- The Washington Times - Wednesday, May 24, 2006

It depends on who’s talking, but the decision by a Congressional committee to send HR 5018, the American Fisheries Management and Marine Life Protection Act, to the full House is either good, bad or somewhere in between.

For those not familiar with HR 5018, the bill would re-authorize the Magnuson-Stevens Fishery Conservation and Management Act (MSA), which governs fishery management activities within the federal 200-mile limit through eight regional fishery management councils.

The Theodore Roosevelt Conservation Partnership’s (TRCP) Angling 4 Oceans campaign liked the whole deal, saying it welcomed last week’s action in the House that would improve the Magnuson-Stevens Act. The TRCP’s campaign wanted to make sure issues of importance to recreational anglers would be incorporated into the legislation and it was happy that House Resources Committee Chairman Richard Pombo, California Republican, did just that.

“In addition, an amendment accepted by the committee added language that considers the economic impacts of all fishing sectors before making fisheries allocations decisions,” the TRCP said.

The TRCP group also includes the national Costal Conservation Association, which said Rep. Pombo understands “the importance of healthy, sustainable fisheries for recreational saltwater fishing to grow and thrive.”

On the other side, Lee Crockett, the executive director of the Marine Fish Conservation Network — a coalition of more than 175 national and regional environmental organizations, commercial and recreational fishing groups, aquariums, and marine science groups — disagreed.

“When it comes to preventing overfishing and rebuilding depleted fish populations, U.S. Representative Richard Pombo is heading in the wrong direction,” Crockett said.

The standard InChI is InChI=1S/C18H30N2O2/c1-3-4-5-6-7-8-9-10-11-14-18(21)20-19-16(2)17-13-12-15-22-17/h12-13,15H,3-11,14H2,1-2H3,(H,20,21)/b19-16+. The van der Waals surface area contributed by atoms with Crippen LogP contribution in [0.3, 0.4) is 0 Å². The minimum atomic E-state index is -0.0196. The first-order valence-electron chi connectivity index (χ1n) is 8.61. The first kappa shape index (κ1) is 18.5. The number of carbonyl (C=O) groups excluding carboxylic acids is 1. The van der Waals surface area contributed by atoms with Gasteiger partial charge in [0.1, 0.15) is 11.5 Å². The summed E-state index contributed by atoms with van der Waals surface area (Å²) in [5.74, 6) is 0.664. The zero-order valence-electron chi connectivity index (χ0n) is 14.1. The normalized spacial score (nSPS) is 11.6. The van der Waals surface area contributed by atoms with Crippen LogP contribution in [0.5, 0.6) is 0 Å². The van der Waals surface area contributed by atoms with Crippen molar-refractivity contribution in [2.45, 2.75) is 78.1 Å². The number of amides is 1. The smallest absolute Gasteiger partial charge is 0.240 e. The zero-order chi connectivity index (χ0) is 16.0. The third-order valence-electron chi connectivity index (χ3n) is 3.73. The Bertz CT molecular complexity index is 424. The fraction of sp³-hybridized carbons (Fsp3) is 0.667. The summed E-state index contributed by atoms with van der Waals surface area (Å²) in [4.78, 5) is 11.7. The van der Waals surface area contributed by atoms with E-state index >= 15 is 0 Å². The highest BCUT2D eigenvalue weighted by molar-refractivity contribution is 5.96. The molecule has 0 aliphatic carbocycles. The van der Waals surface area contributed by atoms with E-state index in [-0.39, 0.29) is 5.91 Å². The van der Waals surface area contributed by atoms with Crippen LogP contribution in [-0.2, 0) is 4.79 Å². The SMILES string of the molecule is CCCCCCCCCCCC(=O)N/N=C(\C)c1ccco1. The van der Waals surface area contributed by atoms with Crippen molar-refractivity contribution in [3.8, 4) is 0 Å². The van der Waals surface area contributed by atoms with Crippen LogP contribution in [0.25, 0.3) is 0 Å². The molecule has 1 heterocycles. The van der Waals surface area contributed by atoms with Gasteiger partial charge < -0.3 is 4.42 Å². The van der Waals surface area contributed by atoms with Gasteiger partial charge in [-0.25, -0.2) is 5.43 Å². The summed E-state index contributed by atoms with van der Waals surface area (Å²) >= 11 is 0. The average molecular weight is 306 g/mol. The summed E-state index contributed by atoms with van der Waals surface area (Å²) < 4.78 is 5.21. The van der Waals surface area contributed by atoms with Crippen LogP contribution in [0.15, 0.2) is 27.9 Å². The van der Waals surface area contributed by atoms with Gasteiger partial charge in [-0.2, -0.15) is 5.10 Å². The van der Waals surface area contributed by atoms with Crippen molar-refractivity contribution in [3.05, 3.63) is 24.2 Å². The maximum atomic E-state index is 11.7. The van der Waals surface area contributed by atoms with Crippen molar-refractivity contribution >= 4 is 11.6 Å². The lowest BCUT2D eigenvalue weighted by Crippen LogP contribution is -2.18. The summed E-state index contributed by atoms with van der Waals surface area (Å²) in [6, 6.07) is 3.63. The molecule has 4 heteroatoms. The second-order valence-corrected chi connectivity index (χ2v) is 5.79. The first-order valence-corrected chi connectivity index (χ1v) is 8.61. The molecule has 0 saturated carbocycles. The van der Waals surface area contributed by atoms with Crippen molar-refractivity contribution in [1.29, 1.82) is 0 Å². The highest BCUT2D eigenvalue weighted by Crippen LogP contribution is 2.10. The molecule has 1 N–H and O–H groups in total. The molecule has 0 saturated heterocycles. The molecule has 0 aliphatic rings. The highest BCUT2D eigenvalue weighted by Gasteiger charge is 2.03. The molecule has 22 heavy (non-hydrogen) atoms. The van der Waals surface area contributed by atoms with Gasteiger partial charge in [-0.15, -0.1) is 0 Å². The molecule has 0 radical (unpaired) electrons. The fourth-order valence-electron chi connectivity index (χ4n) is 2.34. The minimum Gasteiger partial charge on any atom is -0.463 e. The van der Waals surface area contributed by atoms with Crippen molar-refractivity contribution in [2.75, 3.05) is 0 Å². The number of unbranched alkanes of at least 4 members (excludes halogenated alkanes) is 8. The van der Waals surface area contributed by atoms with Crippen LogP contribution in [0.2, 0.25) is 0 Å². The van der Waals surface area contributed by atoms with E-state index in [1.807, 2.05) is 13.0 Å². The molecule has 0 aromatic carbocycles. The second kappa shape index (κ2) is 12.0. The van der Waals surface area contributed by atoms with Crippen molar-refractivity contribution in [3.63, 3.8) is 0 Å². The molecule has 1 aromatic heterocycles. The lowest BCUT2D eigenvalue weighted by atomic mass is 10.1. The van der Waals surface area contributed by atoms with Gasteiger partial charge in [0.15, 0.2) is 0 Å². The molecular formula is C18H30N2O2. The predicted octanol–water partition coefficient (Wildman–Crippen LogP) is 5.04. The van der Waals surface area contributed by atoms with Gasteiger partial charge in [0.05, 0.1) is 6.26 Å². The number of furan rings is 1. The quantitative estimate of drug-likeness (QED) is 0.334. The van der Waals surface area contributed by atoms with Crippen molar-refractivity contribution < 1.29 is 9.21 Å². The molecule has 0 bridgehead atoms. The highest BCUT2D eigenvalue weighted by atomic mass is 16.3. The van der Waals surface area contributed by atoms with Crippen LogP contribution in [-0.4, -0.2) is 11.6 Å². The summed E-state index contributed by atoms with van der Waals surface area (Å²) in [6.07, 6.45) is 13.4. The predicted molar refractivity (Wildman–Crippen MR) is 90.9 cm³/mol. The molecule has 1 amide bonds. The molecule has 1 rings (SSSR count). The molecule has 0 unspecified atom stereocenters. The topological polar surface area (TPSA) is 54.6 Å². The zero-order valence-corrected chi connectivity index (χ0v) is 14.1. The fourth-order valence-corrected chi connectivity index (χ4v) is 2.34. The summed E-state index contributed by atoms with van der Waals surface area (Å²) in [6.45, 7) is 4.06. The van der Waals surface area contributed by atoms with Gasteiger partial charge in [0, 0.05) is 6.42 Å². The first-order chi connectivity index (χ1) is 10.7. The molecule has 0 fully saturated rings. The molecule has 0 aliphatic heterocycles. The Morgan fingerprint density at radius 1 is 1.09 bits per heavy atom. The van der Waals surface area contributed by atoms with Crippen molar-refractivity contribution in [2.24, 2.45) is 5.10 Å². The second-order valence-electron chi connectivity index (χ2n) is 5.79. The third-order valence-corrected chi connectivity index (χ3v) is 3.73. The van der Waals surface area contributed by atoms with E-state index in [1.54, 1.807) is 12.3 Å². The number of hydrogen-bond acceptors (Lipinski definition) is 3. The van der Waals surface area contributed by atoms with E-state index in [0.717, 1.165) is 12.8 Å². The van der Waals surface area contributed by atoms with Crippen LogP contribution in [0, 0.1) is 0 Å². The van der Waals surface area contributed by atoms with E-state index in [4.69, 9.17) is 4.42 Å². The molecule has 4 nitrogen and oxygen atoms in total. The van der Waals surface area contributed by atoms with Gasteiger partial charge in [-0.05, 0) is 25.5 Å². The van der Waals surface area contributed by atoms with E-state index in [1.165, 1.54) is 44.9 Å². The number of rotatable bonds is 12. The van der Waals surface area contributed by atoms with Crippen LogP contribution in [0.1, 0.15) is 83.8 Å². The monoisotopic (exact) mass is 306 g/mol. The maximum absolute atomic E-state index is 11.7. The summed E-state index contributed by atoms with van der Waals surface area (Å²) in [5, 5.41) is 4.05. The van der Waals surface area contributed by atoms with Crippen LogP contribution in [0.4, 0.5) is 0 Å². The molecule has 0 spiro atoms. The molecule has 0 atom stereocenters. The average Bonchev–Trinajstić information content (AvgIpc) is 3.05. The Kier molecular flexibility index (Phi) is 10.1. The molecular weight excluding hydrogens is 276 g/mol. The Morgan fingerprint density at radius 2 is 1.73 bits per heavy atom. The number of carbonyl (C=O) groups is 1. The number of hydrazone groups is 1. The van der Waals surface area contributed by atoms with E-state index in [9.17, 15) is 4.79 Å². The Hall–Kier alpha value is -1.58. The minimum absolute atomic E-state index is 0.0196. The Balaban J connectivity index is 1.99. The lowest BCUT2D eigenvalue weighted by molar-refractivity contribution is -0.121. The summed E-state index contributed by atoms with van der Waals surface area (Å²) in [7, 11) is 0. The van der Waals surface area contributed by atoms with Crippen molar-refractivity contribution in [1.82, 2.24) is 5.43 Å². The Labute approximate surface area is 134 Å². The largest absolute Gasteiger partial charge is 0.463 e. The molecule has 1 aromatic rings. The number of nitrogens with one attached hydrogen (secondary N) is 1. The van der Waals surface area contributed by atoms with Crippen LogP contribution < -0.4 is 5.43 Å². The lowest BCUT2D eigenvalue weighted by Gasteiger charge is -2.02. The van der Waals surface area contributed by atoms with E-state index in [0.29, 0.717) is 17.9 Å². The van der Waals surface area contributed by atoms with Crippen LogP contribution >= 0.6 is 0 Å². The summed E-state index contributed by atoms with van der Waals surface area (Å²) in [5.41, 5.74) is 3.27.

Crockett believes the bill does not include measures to hold fishermen accountable if they exceed their annual catch limits.

“Without such accountability measures, catch limits are far less effective in preventing overfishing of our marine fish in U.S. federal ocean waters,” he said.

Crockett further complains that the bill creates loopholes that would allow continued fishing for already overfished populations.

Crockett also said the bill does not ensure that members of the public have greater representation on the regional fishery management councils and he’s certainly not happy with a provision that would allow some privatization of publicly owned marine resources.

Then comes Environmental Defense, a national organization that says it has more than 400,000 members, and it says HR 5018 will weaken fish conservation, but agrees that Rep. Pombo’s bill does take positive steps to improve science in fisheries management and it authorizes limited access privilege programs, which help fishermen cut costs, improve the quality of their fish, maximize dockside prices and prevent the waste of millions of fish each year that must be discarded. It also liked Pombo removing what it believed to be “bad sanctuary provisions.”

But in the same breath Environmental Defense says that the bill will significantly roll back the current law, reducing the economic and social benefits that healthy fisheries provide. It says HR 5018 is deceptively named a marine enhancement act because it would slow the restoration of overfished species and offer less protection for “special ocean areas.”

That sounds like Environmental Defense is talking about those dreaded marine preservation zones many anti-sportfishing groups are pushing for. These are zones that can turn entire ocean stretches into “look, but don’t touch” national marine parks. In other words, no fishing of any kind would be allowed.

If you want to see what all the fuss is about, check the Theodore Roosevelt Conservation Partnership’s Web site because it includes major sport fishing and conservation groups’ views and it has information about the Magnuson-Stevens Act and what’s involved. Go to www.angling4oceans.org.

Look for Gene Mueller’s Outdoors column Sunday and Wednesday and his Fishing Report on Thursday, only in The Washington Times. E-mail: [email protected]

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